While romance will forever reign as the primary topic of most popular songs, there are many other themes available. Sometimes it’s social commentary, found in songs like “I Don’t Like Mondays”, “Luka”, “Fast Car”, “Concrete Angel” or “It’s Hard Out Her For a Pimp”. Sometimes it’s simpler still, whether fighting for your right to party (with a nod to the Beastie Boys) or talking about your boom boom pow (with a nod to the Black Eyed Peas).
On occasion, the songwriters have decided to show off their literary chops. It makes complete sense. The composition of an original song is quite difficult, and writing accompanying lyrics can be equally tough. Songwriting may not be perceived as a task for the studious, but that’s only the case for people who haven’t tried it.
The Owl has twice before touched on the phenomenon… once, discussing the Neil Gaiman tribute album and another time addressing the way the Tolkien/Moorcock feud bled over into music. What has not been addressed is the opposite side of the equation… book soundtracks.
On the surface, the concept is untenable. People read at different speeds, and an author wouldn’t want a fast-paced, raucous song in the middle of a love scene any more than they’d want a romantic ballad to play while a reader was following a climactic and bloody battle. Still, some authors have been so impressed with the efforts of musicians to meld music and writing that they’ve tried to do the same.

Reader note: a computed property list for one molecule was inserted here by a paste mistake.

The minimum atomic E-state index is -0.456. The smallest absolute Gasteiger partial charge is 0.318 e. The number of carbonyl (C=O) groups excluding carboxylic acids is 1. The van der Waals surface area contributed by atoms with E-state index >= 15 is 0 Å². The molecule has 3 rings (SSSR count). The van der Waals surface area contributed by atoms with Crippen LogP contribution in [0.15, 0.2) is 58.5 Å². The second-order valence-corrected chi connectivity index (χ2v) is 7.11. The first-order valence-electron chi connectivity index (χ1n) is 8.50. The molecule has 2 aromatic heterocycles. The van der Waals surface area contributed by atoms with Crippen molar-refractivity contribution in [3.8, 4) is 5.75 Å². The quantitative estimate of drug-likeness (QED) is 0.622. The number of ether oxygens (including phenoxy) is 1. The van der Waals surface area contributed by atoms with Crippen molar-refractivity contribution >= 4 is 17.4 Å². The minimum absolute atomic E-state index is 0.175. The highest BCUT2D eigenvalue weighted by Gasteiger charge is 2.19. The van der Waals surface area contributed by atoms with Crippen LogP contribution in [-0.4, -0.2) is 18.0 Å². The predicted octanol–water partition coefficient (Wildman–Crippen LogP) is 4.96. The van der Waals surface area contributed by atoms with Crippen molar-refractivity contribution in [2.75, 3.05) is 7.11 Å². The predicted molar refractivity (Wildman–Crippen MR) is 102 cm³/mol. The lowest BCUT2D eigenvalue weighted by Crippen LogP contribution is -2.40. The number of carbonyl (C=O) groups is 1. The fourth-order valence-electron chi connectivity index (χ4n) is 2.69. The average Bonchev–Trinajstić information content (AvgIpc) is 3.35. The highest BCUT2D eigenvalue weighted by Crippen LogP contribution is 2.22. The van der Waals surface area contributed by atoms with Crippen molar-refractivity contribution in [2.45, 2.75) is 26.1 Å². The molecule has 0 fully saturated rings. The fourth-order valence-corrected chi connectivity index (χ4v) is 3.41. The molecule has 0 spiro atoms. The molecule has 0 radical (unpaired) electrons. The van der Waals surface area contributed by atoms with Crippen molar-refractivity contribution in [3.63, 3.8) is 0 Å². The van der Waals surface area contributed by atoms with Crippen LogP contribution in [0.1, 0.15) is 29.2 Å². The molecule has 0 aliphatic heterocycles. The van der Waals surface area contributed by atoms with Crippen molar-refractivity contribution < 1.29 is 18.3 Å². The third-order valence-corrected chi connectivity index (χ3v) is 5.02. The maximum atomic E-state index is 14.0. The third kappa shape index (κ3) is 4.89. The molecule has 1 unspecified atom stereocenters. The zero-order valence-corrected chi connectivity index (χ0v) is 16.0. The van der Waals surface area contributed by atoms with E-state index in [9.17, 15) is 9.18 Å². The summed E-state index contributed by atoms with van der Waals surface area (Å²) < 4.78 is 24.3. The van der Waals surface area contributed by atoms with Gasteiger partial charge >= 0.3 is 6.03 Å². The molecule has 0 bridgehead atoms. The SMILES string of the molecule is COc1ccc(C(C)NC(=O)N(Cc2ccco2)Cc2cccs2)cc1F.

These are the playlists. While many writers have listened to music while they work, it’s a comparatively new phenomenon for the authors to tell the readers specific songs which they believe pair well with their works. It’s presented in a way similar to recommending a particular wine for a meal… it might not appeal to everyone, but if everything works, the experience may be enhanced. It’s most popular with young adult novels, where playlists are now sometimes included in the book itself; Turtles All the Way Down by John Green (author of The Fault in Our Stars) is an example of this.
Then there’s Telegraph Avenue by Michael Chabon.
The 2012 novel by the Pulitzer Prize-winning author integrated specific song and album references into the body of the text, with the expectation that a person who reads at average speeds could put a song or album on play when they found the reference in the book and the prior music would be ending when the next reference was found.
It’s a bold move, but the desire to take musical risks seems appropriate for a book that is partially set in a store devoted to used jazz records. As Chabon learned early in his career, you don’t stand out and win the big prizes if you’re not willing to take some chances.
Question of the night: Are there any songs, artists or albums you like to listen to while reading?